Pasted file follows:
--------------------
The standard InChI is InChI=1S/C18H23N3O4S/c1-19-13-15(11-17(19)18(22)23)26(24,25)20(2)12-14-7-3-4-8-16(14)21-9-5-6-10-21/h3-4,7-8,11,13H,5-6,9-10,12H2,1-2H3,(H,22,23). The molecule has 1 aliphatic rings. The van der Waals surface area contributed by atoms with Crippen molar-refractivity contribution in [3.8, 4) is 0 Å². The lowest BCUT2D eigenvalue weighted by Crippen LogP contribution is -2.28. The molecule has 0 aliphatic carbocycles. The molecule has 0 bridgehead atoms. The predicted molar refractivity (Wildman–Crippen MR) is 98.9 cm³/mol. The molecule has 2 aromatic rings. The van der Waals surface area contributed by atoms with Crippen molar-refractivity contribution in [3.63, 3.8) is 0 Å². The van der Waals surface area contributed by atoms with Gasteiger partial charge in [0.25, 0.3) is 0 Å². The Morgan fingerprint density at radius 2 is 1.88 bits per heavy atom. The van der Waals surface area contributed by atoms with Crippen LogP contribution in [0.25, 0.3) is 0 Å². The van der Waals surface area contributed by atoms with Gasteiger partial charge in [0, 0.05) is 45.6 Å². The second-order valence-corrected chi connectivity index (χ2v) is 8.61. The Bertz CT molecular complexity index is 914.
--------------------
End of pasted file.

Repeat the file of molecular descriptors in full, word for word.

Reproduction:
The standard InChI is InChI=1S/C18H23N3O4S/c1-19-13-15(11-17(19)18(22)23)26(24,25)20(2)12-14-7-3-4-8-16(14)21-9-5-6-10-21/h3-4,7-8,11,13H,5-6,9-10,12H2,1-2H3,(H,22,23). The molecule has 1 aliphatic rings. The van der Waals surface area contributed by atoms with Crippen molar-refractivity contribution in [3.8, 4) is 0 Å². The lowest BCUT2D eigenvalue weighted by Crippen LogP contribution is -2.28. The molecule has 0 aliphatic carbocycles. The molecule has 0 bridgehead atoms. The predicted molar refractivity (Wildman–Crippen MR) is 98.9 cm³/mol. The molecule has 2 aromatic rings. The van der Waals surface area contributed by atoms with Crippen molar-refractivity contribution in [3.63, 3.8) is 0 Å². The van der Waals surface area contributed by atoms with Gasteiger partial charge in [0.25, 0.3) is 0 Å². The Morgan fingerprint density at radius 2 is 1.88 bits per heavy atom. The van der Waals surface area contributed by atoms with Crippen LogP contribution in [0.25, 0.3) is 0 Å². The van der Waals surface area contributed by atoms with Gasteiger partial charge in [0, 0.05) is 45.6 Å². The second-order valence-corrected chi connectivity index (χ2v) is 8.61. The Bertz CT molecular complexity index is 914.